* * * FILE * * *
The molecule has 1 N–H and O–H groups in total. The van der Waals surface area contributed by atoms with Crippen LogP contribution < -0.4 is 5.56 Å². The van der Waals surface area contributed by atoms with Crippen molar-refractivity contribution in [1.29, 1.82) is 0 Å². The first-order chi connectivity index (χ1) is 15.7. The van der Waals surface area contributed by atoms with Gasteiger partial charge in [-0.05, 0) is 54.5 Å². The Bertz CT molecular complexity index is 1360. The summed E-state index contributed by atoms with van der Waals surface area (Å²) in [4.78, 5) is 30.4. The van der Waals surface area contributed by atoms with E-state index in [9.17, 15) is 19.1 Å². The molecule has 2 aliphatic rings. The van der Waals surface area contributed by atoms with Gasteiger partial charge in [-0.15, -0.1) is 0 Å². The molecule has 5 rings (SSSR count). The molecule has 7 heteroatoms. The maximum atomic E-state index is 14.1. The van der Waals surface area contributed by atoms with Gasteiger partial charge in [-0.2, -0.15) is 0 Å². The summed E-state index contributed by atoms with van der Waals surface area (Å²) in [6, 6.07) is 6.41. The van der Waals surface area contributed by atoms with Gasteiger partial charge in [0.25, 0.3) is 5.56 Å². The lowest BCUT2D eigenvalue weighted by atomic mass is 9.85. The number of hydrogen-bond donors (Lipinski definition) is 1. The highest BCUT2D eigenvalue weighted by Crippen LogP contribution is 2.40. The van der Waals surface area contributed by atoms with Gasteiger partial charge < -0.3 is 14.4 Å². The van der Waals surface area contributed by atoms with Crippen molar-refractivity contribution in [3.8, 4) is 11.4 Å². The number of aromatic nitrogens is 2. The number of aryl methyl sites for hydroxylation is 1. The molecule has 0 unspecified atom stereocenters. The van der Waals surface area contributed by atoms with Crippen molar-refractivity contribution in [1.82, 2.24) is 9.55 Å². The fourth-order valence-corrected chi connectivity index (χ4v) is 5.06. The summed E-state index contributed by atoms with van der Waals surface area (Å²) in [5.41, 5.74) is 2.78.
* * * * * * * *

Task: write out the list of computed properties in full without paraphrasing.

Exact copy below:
The molecule has 1 N–H and O–H groups in total. The van der Waals surface area contributed by atoms with Crippen LogP contribution < -0.4 is 5.56 Å². The van der Waals surface area contributed by atoms with Crippen molar-refractivity contribution in [1.29, 1.82) is 0 Å². The first-order chi connectivity index (χ1) is 15.7. The van der Waals surface area contributed by atoms with Gasteiger partial charge in [-0.05, 0) is 54.5 Å². The Bertz CT molecular complexity index is 1360. The summed E-state index contributed by atoms with van der Waals surface area (Å²) in [4.78, 5) is 30.4. The van der Waals surface area contributed by atoms with E-state index in [9.17, 15) is 19.1 Å². The molecule has 2 aliphatic rings. The van der Waals surface area contributed by atoms with Gasteiger partial charge in [-0.15, -0.1) is 0 Å². The molecule has 5 rings (SSSR count). The molecule has 7 heteroatoms. The maximum atomic E-state index is 14.1. The van der Waals surface area contributed by atoms with Gasteiger partial charge in [-0.2, -0.15) is 0 Å². The summed E-state index contributed by atoms with van der Waals surface area (Å²) in [6, 6.07) is 6.41. The van der Waals surface area contributed by atoms with Gasteiger partial charge in [0.25, 0.3) is 5.56 Å². The lowest BCUT2D eigenvalue weighted by atomic mass is 9.85. The number of hydrogen-bond donors (Lipinski definition) is 1. The highest BCUT2D eigenvalue weighted by Crippen LogP contribution is 2.40. The van der Waals surface area contributed by atoms with Gasteiger partial charge < -0.3 is 14.4 Å². The van der Waals surface area contributed by atoms with Crippen molar-refractivity contribution in [3.8, 4) is 11.4 Å². The number of aromatic nitrogens is 2. The number of aryl methyl sites for hydroxylation is 1. The molecule has 0 unspecified atom stereocenters. The van der Waals surface area contributed by atoms with Crippen molar-refractivity contribution in [1.82, 2.24) is 9.55 Å². The fourth-order valence-corrected chi connectivity index (χ4v) is 5.06. The summed E-state index contributed by atoms with van der Waals surface area (Å²) in [5.41, 5.74) is 2.78.